One of the featured Kraft Masters this year is a friend of mine named Jason Penn. Jason demonstrated carving/cabbing a black jade pendant set with a fresh water pearl.
Black Jade – Black Jade
This black jade is from a fairly recent find in the USA which is not a traditional producer of jade.
While this material is called black Jade it is very slightly different than traditional jade. Technically there is 2 molecules of copper in this material that normal jade does not have.
For all practical purposes this material is black Jade and works like any Jade I have ever cut with the exception of this black Jade is easier to work and polish than a lot of Jade I have used. The hardness is basically the same and it really works well and polishes easily and nicely. Which if you have cut Jade you know this is not always the case.
There are many types of cabbing machines on the market. The type of work that you want to do will determine what type of cutting machine you need.
Left Jason is setting up a pretty standard 6″ cabbing machine.
As I have said, this unit that Jason is using is mainly designed to be a cabbing machine and is not designed to do traditional carving.
However with a little adjusting and with some expert experience this machine can do some modest carving/cabbing.
The pendant that Jason is demonstrating is mostly a cab, with a small amount of carving techniques used to create the flowing lines, curved top, and slightly concave back on the pendant.
Carving generally requires a foredom or similar tool or a fixed arbor with a drill type chuck that will hold various types and shapes of diamond and carbide carving bits. Look further down in the article Jason uses a foredom to drill the hole for the pearl and also to polish the pendant.
Jason has 100, 600, 1200, 3,000 grit wheels on the machine from left to right. This machine uses 6″ laps, there are machine that use 8″ laps. But because of cost you will find that 6″ laps are predominantly used in cabbing.
Notice that the fine grit wheels are all different colors in the pictures.
The colors of the laps designate the grit of the lap. This is a general rule of thumb, but remember that grits and colors will vary from manufacturer to manufacture.
The types of laps that you would need to use depend on the type of material that is being cut and of course the wheels can be easily changed. Assuming that you have the other wheels on hand.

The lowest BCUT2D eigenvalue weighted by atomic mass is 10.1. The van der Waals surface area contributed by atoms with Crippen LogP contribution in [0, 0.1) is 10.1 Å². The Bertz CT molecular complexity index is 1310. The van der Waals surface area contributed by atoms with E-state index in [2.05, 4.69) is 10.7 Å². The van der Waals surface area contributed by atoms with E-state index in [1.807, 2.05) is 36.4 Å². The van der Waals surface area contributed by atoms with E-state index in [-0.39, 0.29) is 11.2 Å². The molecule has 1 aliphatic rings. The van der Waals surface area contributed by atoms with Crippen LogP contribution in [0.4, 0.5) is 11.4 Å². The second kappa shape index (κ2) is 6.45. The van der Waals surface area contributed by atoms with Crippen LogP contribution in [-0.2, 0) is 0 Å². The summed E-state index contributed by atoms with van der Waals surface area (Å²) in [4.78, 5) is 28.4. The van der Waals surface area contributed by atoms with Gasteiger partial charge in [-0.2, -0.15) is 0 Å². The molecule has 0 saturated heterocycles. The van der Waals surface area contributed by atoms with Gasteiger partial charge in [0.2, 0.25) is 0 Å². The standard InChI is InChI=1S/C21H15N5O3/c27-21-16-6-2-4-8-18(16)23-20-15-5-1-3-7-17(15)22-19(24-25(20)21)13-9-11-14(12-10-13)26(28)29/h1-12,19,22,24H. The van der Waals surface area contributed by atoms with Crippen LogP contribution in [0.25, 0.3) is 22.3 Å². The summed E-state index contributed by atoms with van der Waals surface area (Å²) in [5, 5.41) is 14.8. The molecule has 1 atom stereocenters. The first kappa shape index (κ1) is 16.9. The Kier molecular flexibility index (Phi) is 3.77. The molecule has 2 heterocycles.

The set up Jason is using for this black Jade pendant is pretty generic and the type of set up that would be used for most of the commonly cabbed/carved stones.
There is several ways to drill a hole for the pin that will hold the pearl.
Normally an ultra sonic drill would be used because that type of drill makes such a clean easy hole.
However at the demonstration an ultra sonic drill was not available. They are delicate to move and expensive.
So the next best thing… Jason is using a foredom and diamond bit to create a hole for the metal pin that will hold the pearl. Both the pin and the pearl are friction fit and glued in on the finished pendant. The gluing is the last thing that is done. The pendant has to be completely finished and polished before this last step.
Doing some final touching up before polishing is a very good idea, because it is easy to miss some thing (like scratches and flat spots) before polishing.
On black Jade it is particularity a good idea to give the pendant a final once over because the black of the material hides imperfections from the casual observer. The pendant needs to be examined very closely before going on to the polish.
Above Right: The touching up has been done and Jason is using a foredom with a felt buffing wheel and alumina oxide to polish the pendant.
There is several ways to polish something like this pendant. Jason is using a foredom, which would be used in most cases, anyway.
However if he was at home in his work shop he would use a large leather foam padded wheel turning at slow speed to polish the larger flats and domes of this pendant. The foredom would still be used to polish the smaller and harder to reach places on the pendant.
The foredom is being used to polish the entire pendant here because of the location, it was not possible to bring the large leather wheel. There is no basic difference in the final polish of the pendant. The only difference is that polishing the whole pendant with the foredom takes a little longer to do.
Note: The hole for the pin and pearl.
As you can see there is a thick slurry of the aluminia oxide used during the polishing. The polish is .5 micron (very fine) and mixed like a very thick paste.
The foredom wheel is used at a slow speed to keep the polish from splattering all over the place. But if you have not guessed carving/cabbing is not real clean hobby. Expect to get dirty.
As you can see this black Jade takes a very nice high bottle glass polish, with no problems.
You can see the drilled hole for the pendant to be hung from (top 12:30 position).
On some materials you would not want to drill a hole or make a drilled hole that close to an edge. But Jade is typically very tough and will wear well. So it is not a problem.
Below is more pictures of this jade pendant and also some other lapidary jewelry done by Jason Penn.
- River rock tube set with a Sapphire.
- Montana Agate tube set with a blue Sapphire.
- River rock tube set with a Peridot.
- Montana Agate tube set with a three Tsavorite (green Garnets). One on each face.